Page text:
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Mooring Cell Sheet Pile Repair

PROJECT TITLE: Mooring Cell Sheet Pile Repair

PROJECT LOCATION: Ohio River, Louisville, Kentucky

CLIENT: Busy River Port


Bulldog Diving was summoned to perform a Sheet Pile repair and mooring ring replacement on a mooring cell. We were chosen for our record of developing innovative approaches to work that our industry peers shy away from when it gets difficult. For this project, we developed a repair for the front of a mooring cell that involves welding verticals and backfilling with concrete.

A loaded barge weighs between 1,500-2,000 tons, and a typical tow may run from 10 to 20 barges at a time. This creates a tremendous amount of mass that a mooring cell is expected to handle. If a tie-up is done successfully, the cell will avoid impact damage.  Eventually, though, even under normal wear and tear, barges will wear the front knuckles off the sheet pile.

With the outer knuckle gone, resulting internal pressure will cause the knuckle to separate, which, in turn, releases the cell ballast. At that point the mooring cell becomes not just non-functional, but dangerous, because it becomes unstable and could founder or even block parts of the waterway.


Because the structure of a mooring cell is layered, repairing parts of it can be involved.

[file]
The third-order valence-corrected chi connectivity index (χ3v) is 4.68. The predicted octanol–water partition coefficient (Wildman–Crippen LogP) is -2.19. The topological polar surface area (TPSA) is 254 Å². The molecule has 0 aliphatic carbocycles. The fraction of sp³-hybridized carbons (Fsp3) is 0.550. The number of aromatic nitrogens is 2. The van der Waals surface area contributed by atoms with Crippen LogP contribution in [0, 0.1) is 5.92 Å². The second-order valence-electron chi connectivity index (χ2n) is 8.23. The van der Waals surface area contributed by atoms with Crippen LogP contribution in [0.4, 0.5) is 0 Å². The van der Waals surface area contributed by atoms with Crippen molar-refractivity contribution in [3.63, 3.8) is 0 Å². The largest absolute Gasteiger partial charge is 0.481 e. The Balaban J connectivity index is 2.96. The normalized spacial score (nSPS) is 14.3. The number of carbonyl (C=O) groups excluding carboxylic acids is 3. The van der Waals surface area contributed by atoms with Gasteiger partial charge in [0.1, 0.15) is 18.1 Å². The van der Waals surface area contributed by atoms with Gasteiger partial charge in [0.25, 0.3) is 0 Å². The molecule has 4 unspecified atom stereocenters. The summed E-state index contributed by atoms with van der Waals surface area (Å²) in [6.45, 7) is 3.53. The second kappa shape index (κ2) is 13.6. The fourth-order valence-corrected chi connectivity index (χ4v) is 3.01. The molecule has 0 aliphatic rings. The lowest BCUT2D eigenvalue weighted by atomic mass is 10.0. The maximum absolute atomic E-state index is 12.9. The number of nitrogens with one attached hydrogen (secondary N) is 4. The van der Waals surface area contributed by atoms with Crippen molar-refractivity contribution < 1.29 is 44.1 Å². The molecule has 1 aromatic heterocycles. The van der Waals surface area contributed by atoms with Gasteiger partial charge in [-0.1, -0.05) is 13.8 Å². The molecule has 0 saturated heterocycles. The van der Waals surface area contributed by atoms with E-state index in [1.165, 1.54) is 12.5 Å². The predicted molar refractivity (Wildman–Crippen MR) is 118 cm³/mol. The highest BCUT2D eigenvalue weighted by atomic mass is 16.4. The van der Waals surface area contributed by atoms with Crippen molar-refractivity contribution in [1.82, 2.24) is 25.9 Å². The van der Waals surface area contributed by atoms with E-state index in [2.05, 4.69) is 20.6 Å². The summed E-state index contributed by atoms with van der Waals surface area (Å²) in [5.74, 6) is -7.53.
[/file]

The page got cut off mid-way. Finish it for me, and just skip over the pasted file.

Most sheet piling used for a mooring cell is 3/8-inch thick upon original installation. We installed a 3/8-in. rolled steel plate over the damaged area. Backfilling the cell with concrete behind the repair unites the repair plate and the cell, in effect restoring near-original strength to the structure.

Rolling a sheet of steel to fit a cell that has weathered decades of abuse from the mass of multiple barges posed some challenges, as did welding the verticals to older, beat-up steel. Then sealing the bottom of the repair to the cell in order to backfill with concrete… all of these are extremely difficult tasks.


With the repair plate in place, the owners were able to resume normal use of the mooring cell in their very busy port for years to come. This affects the business of every customer using the port and, potentially, this mooring cell.